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Rachel Woods-Robinson

Rachel Woods-Robinson

Rachel Woods-Robinson (she/her) is a CEI Distinguished Postdoctoral Fellow, with a collaborative appointment at the National Renewable Energy Laboratory (NREL). Dr. Woods-Robinson’s research focuses on assessing environmental and human impacts of scaling solar photovoltaic (PV) materials and other emerging technologies to address the climate crisis. Her research interests span from the nanoscale, such as sustainable materials discovery of new crystals for renewable energy, to the terawatt scale, such as strategies to scale photovoltaics to 2050 net-zero goals. She is mentored by Alberta “Birdie” Carpenter at NREL, is hosted at the UW by David Ginger, and collaborates with industrial partners.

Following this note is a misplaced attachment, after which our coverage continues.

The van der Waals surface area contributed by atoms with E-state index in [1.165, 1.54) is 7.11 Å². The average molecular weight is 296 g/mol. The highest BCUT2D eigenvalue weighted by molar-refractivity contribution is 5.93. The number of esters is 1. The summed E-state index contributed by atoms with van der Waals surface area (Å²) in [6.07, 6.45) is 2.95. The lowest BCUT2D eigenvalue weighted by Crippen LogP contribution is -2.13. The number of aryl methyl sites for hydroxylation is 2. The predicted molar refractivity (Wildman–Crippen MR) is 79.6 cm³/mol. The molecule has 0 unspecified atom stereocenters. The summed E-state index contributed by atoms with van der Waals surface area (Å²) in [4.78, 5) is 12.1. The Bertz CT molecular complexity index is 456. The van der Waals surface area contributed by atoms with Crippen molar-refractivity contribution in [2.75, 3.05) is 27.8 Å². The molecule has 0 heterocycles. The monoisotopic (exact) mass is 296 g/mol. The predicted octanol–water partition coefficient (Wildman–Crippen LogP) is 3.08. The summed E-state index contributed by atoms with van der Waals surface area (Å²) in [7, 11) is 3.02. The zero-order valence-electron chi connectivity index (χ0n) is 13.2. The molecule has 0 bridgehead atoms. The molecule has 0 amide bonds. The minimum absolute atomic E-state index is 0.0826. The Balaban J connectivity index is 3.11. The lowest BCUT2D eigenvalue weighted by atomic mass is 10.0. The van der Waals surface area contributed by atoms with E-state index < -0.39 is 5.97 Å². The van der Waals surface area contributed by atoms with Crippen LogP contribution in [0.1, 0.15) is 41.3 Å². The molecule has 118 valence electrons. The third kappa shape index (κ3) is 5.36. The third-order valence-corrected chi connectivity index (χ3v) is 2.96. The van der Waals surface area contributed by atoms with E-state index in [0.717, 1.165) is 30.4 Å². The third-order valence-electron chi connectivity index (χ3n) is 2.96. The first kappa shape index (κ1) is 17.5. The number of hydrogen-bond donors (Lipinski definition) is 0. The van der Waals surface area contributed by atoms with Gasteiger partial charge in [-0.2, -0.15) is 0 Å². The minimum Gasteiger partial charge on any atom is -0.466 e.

Dr. Woods-Robinson received her Ph.D. in Applied Science and Technology with a focus on Materials Physics from the University of California-Berkeley in Fall 2021. She received a Chancellor’s Research Fellowship, NSF Graduate Research Fellowship, and Ross N. Tucker award to combine computational and experimental techniques to design transparent contact materials for PV. As a postdoctoral scholar at Lawrence Berkeley National Laboratory, she conducted computational research on semiconductor absorption processes and high-throughput screenings for solar energy. As a CEI fellow, she applies this materials science and sustainability background to help integrate life cycle thinking throughout the R&D process of PV materials and technologies.

In addition to research, Dr. Woods-Robinson aims to support scientists in sharing work accessibly and engaging collaboratively with communities, while sneaking in outdoor adventures whenever possible. She co-founded Cycle for Science, in which scientists go on bicycle tours and visit K-12 classes to teach hands-on lessons about sustainable materials. She also instructs Cycle the Rockies (though the Wild Rockies Field Institute), an immersive month-long course in which undergraduates ride bicycles across Montana to learn about local energy and climate impacts.

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